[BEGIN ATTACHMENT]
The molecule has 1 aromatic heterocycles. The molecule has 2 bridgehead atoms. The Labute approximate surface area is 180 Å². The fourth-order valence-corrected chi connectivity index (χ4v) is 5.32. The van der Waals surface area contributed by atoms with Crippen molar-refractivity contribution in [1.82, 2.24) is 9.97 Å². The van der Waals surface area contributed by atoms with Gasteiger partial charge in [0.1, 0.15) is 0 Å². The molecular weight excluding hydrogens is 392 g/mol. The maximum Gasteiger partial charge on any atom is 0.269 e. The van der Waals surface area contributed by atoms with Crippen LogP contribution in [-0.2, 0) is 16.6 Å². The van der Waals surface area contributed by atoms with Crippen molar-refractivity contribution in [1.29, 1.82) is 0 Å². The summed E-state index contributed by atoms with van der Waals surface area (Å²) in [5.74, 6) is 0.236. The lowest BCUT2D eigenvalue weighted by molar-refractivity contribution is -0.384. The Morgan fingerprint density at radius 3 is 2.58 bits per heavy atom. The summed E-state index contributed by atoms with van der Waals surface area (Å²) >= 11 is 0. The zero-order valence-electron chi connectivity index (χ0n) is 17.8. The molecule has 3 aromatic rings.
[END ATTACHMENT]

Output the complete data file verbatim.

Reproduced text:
The molecule has 1 aromatic heterocycles. The molecule has 2 bridgehead atoms. The Labute approximate surface area is 180 Å². The fourth-order valence-corrected chi connectivity index (χ4v) is 5.32. The van der Waals surface area contributed by atoms with Crippen molar-refractivity contribution in [1.82, 2.24) is 9.97 Å². The van der Waals surface area contributed by atoms with Gasteiger partial charge in [0.1, 0.15) is 0 Å². The molecular weight excluding hydrogens is 392 g/mol. The maximum Gasteiger partial charge on any atom is 0.269 e. The van der Waals surface area contributed by atoms with Crippen LogP contribution in [-0.2, 0) is 16.6 Å². The van der Waals surface area contributed by atoms with Crippen molar-refractivity contribution in [1.29, 1.82) is 0 Å². The summed E-state index contributed by atoms with van der Waals surface area (Å²) in [5.74, 6) is 0.236. The lowest BCUT2D eigenvalue weighted by molar-refractivity contribution is -0.384. The Morgan fingerprint density at radius 3 is 2.58 bits per heavy atom. The summed E-state index contributed by atoms with van der Waals surface area (Å²) >= 11 is 0. The zero-order valence-electron chi connectivity index (χ0n) is 17.8. The molecule has 3 aromatic rings.